Once committed to the idea of forcing myself into using proper touch typing technique, I decided that I might as well go extreme and learn a more efficient keyboard layout at the same time. If I had the chance to do this again, I may have considered COLEMAK instead of DVORAK, and I recommend looking into both if you’re just considering learning a new layout (but only commit to learning one). However,  DVORAK became my default choice since at the time I didn’t know COLEMAK existed. For those that don’t know, DVORAK is a keyboard layout based on putting common keys on the home row, vowels on one hand, and encouraging hand alteration. The world record typist Barbara Blackburn used the DVORAK layout. It uses far less hand and finger motion that QWERTY, but the ability to increase typing speed with this layout seems to depend on the individual.

How to learn a new layout?

On to the actual learning! There are two major schools of thought when learning a new keyboard layout:  the full time alternate layout group and the alternate layout by night crowd. The first group insists that after an initial few days of learning, you should switch cold turkey and only use DVORAK. This means no touching QWERTY at all, since they believe that even using it for a short time will confuse your new muscle memory and keep you from improving quickly. This method is very painful for the first few weeks, but your improvement will be much quicker. Another risk of this method is losing the ability to type in QWERTY. Not typing for a few months will ruin your typing speed to begin with; typing only in a new layout for months will make it even easier for your old skills to degrade while your new ones slowly grow.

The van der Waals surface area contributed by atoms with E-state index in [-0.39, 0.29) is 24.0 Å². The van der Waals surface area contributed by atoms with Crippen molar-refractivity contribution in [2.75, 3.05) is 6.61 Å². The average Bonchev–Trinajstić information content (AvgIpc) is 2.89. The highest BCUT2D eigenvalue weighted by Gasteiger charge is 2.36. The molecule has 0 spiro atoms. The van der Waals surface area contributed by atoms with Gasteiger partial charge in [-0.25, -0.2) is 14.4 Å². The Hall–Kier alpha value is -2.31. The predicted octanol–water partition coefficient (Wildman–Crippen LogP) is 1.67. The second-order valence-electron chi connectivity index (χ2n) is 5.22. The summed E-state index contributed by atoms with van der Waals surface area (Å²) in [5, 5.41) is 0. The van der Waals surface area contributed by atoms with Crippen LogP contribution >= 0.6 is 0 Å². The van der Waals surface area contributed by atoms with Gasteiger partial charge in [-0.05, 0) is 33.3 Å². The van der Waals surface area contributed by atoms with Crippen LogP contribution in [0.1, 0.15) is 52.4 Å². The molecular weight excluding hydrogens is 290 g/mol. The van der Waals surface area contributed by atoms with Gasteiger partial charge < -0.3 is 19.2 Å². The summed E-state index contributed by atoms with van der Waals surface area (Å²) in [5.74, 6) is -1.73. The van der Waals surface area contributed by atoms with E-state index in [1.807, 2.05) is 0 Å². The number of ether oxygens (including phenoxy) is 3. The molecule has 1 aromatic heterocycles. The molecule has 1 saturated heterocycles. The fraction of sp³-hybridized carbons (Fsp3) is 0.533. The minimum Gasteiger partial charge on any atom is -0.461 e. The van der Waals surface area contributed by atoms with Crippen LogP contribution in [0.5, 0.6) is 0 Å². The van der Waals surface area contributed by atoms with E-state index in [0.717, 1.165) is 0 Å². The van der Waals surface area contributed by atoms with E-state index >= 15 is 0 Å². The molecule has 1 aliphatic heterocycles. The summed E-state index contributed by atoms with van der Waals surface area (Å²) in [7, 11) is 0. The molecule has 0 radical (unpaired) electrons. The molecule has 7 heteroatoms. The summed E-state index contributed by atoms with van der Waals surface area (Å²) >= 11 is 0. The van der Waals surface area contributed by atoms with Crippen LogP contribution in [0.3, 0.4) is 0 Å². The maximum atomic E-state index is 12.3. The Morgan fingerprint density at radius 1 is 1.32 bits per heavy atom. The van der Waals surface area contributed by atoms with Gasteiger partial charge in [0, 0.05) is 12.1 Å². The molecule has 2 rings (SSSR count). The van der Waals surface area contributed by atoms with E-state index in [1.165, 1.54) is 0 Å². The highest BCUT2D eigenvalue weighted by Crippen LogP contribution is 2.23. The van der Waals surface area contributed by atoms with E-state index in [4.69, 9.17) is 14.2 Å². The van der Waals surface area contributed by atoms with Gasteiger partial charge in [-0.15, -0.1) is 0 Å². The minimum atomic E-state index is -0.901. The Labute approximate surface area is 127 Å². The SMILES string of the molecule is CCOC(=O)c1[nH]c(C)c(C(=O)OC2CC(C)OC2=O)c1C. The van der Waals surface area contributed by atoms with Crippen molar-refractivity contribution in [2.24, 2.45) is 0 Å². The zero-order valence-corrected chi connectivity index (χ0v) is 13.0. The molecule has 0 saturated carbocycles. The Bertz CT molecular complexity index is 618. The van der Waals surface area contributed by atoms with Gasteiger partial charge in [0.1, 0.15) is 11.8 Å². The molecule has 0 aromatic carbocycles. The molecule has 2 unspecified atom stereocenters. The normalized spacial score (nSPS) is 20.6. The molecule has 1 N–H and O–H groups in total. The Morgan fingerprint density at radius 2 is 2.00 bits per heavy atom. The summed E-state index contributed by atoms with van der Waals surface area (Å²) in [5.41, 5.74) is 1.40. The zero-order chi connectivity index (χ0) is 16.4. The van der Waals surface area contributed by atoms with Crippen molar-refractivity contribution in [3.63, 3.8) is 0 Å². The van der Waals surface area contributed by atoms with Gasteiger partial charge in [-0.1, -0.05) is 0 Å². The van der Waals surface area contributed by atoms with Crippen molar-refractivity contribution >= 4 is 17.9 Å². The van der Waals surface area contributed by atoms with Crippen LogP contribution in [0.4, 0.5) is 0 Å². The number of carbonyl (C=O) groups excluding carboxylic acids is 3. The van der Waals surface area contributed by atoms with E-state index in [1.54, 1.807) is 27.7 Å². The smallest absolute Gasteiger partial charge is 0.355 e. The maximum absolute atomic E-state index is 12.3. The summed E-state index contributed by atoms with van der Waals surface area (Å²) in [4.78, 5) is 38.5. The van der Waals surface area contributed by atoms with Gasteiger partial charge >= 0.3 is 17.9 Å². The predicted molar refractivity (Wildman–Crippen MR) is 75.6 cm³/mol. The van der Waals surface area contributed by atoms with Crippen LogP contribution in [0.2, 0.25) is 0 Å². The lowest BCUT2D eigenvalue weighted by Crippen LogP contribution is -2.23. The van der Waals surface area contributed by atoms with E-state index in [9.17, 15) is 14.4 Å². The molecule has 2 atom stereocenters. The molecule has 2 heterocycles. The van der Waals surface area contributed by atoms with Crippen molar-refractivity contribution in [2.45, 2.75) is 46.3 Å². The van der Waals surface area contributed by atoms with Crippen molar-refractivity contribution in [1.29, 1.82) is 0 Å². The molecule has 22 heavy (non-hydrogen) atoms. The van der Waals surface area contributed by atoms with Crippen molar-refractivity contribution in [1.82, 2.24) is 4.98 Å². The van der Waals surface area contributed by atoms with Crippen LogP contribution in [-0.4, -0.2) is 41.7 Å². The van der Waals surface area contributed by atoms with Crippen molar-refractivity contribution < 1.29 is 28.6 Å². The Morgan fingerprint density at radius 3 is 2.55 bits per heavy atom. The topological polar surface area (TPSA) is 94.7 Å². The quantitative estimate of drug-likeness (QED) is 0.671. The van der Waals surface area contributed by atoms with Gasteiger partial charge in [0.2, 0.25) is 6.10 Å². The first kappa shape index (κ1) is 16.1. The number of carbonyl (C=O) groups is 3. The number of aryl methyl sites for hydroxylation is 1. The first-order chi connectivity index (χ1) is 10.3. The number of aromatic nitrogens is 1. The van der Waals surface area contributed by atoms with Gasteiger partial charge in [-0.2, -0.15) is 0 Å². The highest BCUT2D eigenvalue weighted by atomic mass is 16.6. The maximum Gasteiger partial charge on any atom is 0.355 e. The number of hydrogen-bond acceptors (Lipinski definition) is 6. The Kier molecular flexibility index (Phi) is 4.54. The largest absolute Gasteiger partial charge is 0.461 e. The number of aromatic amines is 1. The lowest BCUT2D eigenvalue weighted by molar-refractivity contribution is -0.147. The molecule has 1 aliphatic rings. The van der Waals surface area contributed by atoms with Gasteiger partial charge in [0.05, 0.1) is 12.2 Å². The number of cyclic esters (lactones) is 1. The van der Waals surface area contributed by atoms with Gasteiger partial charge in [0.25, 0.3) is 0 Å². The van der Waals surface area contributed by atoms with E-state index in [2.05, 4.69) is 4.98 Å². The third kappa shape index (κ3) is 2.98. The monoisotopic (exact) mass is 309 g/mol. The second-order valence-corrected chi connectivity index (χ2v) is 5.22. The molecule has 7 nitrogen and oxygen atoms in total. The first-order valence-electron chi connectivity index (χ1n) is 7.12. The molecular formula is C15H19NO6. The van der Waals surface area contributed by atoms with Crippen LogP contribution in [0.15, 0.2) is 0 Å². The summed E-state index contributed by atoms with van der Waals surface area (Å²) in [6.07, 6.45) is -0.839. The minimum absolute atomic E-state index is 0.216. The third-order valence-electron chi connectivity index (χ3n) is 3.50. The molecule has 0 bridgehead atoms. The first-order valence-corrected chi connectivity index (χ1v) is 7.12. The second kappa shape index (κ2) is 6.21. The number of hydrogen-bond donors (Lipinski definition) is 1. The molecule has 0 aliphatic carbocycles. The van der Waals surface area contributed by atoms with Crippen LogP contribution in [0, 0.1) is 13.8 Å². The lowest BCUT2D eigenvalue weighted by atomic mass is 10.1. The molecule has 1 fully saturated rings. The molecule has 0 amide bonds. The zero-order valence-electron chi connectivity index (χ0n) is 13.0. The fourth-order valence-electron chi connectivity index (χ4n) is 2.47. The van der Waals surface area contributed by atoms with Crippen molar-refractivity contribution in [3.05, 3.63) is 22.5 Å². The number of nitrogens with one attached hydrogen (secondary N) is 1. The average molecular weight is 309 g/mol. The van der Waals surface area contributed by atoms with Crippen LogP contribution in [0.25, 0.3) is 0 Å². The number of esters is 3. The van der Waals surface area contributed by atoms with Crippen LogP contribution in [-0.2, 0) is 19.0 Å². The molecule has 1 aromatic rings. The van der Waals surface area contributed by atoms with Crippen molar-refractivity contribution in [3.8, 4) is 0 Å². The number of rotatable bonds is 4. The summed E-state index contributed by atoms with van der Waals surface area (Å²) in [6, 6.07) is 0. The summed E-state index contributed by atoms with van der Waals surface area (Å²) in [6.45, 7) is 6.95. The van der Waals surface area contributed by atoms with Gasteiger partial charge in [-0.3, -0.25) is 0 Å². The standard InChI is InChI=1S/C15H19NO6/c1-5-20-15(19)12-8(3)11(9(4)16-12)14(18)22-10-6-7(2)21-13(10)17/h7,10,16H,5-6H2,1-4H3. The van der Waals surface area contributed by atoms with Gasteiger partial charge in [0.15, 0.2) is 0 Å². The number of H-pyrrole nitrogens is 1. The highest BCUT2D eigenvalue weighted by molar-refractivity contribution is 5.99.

The second school of thought is for the more pragmatic individuals. Staying a QWERTY user for some things (such as work) while working on developing your DVORAK skills by day allows you to not sacrifice productivity during the day and still retain your old QWERTY ability. Taking 10 minutes to type an email that previously took you 1 minute may not go over well at your work in the first couple weeks of your learning period. The downside is that your DVORAK improvement will be much slower, and according to some critics, may peak and never allow you to surpass your old typing speed in the new layout. I went with this learning method due to the inability to sacrifice my productivity much in the first few weeks; I’ve come to believe that it has both pros and cons, but works best for me. You can always combine both methods by starting out practicing DVORAK only in low stress environments until you get to a comfortable speed before switching over full time.

From my experience, learning DVORAK can be divided into 3 phases. Phase 1 is the initial learning of the layout, phase 2 is building muscle memory and letting typing require less thought, and phase 3 is building speed. I’ll describe my experiences at each phase of development.

Phase 1: Learning the Layout